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Are there contemporary apologetics for the Mishnah (Niddah 44b) that a girl of the age of 3 can be married by sexual relations? (It seems difficult to accept that such a thing is even allowed in principle, even if not in practice.)

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Curiouser, Welcome to mi.yodeya, and thanks very much for the interesting question! We'd love to have you as a fully-registered member, which you can accomplish by clicking on register/login, above. –  Isaac Moses Dec 20 '10 at 15:08
    
Related: judaism.stackexchange.com/q/34784 –  msh210 Jan 20 at 4:43
    
This link wikiislam.net/wiki/Aisha_and_Puberty#cite_note-2 states in Jewish culture, a large age gap between the spouses was opposed, gives these two references- Yebamot 44a Sanhedrin 76a –  barlop Apr 5 at 21:40

2 Answers 2

It certainly is difficult. Good question.

I think the Mishnah is demonstrating a technicality; that if this were done (with intent and witnesses), various laws of marriage would be binding (and then he would have to take care of her for life); not at all that this was a recommended practice!

A few points that can help a bit here:

  • The Torah said that marital relations alone, without a ring, can effect the first stage of marriage (kiddushin). Yet the Talmud states (Kiddushin 12b) that anyone doing such a crass thing (even two mature, discreet, stable, adults) should be flogged! So it's a technicality at best.
  • The Torah allowed for a father to marry off his young daughter, yet the Talmud states that as a matter of recommended practice, "it is prohibited to marry off a young daughter until she is old enough and she says 'I like him'."
  • It appears that thousands of years ago, it was such a dangerous world for a girl out on her own that marriage was a much better predicament for her.
  • The whole thing about age 3 is a technicality's technicality. With regards to certain laws, activity below the age of 3 does not affect her halachic status (for instance, a woman still has the halachic full status of "virginity" no matter what happened to her before age 3). [Lawyers' note: any sort of child abuse is halachically, legally, and morally wrong, and will be punished by G-d and state.] Sexual relations can only change her halachic status starting with age 3; hence, if a father agreed to marry off his young daughter by relations (violating two Talmudic taboos, above), the minimum age at which such an act would take effect would be 3.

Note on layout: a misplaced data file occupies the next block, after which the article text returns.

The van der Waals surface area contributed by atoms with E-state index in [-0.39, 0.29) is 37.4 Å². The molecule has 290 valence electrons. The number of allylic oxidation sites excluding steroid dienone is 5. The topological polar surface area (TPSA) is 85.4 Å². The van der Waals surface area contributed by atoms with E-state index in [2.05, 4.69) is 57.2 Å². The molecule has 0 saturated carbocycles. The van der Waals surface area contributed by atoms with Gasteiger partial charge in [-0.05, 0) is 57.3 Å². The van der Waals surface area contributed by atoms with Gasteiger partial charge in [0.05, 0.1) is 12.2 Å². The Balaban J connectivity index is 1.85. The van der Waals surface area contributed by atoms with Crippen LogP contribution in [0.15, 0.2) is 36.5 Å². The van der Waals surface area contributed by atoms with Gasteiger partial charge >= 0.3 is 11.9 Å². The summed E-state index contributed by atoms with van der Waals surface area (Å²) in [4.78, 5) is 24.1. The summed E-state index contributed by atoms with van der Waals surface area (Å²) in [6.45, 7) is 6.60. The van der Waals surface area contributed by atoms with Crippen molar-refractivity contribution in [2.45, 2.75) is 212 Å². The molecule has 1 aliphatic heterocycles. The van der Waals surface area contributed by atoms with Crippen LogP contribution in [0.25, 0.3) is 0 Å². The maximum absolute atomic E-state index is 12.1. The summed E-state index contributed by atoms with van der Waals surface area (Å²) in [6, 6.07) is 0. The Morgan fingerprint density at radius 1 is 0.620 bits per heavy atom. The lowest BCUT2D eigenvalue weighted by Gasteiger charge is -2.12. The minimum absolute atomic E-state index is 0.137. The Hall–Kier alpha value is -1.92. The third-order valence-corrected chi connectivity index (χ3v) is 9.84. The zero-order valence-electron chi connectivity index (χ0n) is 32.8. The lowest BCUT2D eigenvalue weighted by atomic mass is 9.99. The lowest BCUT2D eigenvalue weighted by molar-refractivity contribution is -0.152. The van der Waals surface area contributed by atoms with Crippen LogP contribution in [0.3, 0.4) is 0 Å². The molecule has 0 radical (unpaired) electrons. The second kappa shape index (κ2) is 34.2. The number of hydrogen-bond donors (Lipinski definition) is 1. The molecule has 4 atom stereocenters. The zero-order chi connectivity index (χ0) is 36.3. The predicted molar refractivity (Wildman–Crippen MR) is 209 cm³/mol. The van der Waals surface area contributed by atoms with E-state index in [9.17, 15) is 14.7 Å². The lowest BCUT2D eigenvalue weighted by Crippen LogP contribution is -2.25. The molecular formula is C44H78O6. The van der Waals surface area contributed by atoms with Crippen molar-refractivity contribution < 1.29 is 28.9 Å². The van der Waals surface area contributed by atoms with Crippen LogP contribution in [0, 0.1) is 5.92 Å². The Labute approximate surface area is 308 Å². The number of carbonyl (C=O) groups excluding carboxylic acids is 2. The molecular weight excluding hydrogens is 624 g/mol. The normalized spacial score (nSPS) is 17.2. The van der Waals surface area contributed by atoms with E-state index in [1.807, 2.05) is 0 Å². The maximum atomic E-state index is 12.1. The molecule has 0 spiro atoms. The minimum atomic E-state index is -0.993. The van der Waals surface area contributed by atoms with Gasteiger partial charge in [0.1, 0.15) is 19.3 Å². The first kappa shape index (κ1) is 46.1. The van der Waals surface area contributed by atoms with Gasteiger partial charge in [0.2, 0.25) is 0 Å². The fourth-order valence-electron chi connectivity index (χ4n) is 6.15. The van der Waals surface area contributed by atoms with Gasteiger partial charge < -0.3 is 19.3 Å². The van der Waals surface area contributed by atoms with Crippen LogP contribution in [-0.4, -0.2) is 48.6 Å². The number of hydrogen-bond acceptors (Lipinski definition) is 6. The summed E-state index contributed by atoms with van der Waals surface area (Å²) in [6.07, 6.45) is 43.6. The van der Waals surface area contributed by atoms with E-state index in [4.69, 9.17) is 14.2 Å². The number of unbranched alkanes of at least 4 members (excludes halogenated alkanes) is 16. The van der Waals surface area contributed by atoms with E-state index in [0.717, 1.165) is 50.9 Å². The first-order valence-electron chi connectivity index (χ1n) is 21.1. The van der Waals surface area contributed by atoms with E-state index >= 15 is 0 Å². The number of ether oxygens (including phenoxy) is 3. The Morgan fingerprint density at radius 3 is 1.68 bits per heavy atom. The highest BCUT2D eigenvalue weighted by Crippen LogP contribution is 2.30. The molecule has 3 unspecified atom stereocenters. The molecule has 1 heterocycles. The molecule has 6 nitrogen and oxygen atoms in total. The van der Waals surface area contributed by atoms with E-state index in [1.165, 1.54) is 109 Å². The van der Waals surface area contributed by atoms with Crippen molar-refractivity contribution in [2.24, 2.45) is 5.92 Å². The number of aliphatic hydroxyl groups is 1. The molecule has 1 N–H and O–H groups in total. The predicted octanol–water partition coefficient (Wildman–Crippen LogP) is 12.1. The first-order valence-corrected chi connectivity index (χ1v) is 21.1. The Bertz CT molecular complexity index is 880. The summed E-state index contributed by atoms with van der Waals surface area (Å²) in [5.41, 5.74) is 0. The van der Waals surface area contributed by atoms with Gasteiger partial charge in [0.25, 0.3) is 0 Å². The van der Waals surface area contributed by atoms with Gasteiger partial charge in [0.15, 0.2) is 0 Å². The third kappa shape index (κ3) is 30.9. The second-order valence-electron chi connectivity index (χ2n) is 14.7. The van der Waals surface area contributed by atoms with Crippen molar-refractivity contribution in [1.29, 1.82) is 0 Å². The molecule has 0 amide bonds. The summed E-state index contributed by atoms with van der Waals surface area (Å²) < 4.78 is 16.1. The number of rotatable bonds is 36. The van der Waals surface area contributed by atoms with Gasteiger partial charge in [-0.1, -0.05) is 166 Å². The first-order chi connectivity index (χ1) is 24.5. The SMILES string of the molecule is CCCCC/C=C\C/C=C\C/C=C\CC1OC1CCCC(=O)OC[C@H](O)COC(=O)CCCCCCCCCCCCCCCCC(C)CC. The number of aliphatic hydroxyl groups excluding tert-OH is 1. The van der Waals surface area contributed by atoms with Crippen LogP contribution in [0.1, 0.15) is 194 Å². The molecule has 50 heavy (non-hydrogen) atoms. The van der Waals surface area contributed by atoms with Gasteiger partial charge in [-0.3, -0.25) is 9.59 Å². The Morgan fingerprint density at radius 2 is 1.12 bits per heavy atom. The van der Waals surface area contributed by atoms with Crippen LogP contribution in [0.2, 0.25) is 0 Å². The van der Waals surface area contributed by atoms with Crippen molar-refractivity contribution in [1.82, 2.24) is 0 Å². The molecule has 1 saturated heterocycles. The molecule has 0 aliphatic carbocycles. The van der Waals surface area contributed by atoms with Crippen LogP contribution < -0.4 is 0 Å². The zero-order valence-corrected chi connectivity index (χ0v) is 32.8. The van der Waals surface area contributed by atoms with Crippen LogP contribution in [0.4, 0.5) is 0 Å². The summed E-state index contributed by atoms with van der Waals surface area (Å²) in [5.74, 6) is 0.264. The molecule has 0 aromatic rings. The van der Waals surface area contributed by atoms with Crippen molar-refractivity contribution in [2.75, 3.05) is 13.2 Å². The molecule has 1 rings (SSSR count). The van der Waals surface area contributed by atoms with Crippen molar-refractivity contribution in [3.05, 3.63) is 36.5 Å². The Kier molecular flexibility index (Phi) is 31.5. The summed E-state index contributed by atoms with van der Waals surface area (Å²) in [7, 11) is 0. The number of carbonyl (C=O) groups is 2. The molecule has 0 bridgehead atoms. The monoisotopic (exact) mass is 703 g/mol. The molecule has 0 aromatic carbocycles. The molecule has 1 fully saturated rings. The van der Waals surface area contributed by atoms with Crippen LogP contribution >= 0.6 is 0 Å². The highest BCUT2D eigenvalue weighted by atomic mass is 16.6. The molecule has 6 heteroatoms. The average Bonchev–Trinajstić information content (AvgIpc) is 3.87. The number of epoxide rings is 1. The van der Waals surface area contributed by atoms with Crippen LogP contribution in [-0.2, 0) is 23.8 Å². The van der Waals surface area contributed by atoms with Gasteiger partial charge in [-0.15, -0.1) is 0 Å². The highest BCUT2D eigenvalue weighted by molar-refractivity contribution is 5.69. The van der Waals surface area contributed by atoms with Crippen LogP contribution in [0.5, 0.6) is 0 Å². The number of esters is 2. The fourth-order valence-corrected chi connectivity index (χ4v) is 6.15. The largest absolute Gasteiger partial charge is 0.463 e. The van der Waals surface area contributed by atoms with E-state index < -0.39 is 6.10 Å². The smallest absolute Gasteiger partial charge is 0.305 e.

I hope that helps somewhat.

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Administrator's note: The "Lawyer's note" above is for lawyers, not by a lawyer, and like all other content on this site, does not constitute professional legal advice. Of course, anyone who needs professional legal advice to be sure that child abuse is all kinds of wrong needs help from other kinds of professionals as well. –  Isaac Moses Dec 20 '10 at 15:03
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corrolary: is a gioret from before 3yrs old (e.g. adopted) still considered a gioret (vs betulah) for purposes of ketubah? –  Jeremy Dec 20 '10 at 16:52
    
@Jeremy, if I recall there's such an opinion in the Talmud, but I think we conclude that Chazal made a blanket category of "converts", irrespective of age. –  Shalom Dec 20 '10 at 16:55
    
Jeremy, Rabi Shimon holds that she is permitted to a Cohen for this very reason, but the Rabanan argue, as Shalom said. –  Yahu Dec 21 '10 at 5:21
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Also, Tosafot in Sanhedrin 69A says that in those days, children matured much earlier: e-daf.com/index.asp?ID=3747&size=1 –  Menachem Jun 22 '11 at 18:55

An expansion on Shalom's answer taken from a different angle.

There is no need for apologetics those where the facts on the ground in Ancient civilizations. There is a very basic problem with us Judging the Torah as the whole world had theses practices. Today it is Disgusting but the Torah is and was eternal and had to be relevant then too, it is a problem that anthropologist discuss called Ethnocentrism when people judge other cultures based on their own cultural Moral system. The action may be wrong universally now and should be that way, but you have to look at it through a wider historical and cultural lens. Also just because something is an Halacha does not mean it is practiced Ben Sorer uMorah for example.Just some food for thought sorry it sounds so much like a rant.

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It's a tad more complicated; Ben Sorer UMoreh is in the Torah, yet a strong opinion in the Talmud is that it could never actually happen. Similarly, there are two cases below where the Torah allowed something but the Talmud frowned on it. –  Shalom Dec 21 '10 at 13:54

protected by Isaac Moses May 28 '13 at 4:57

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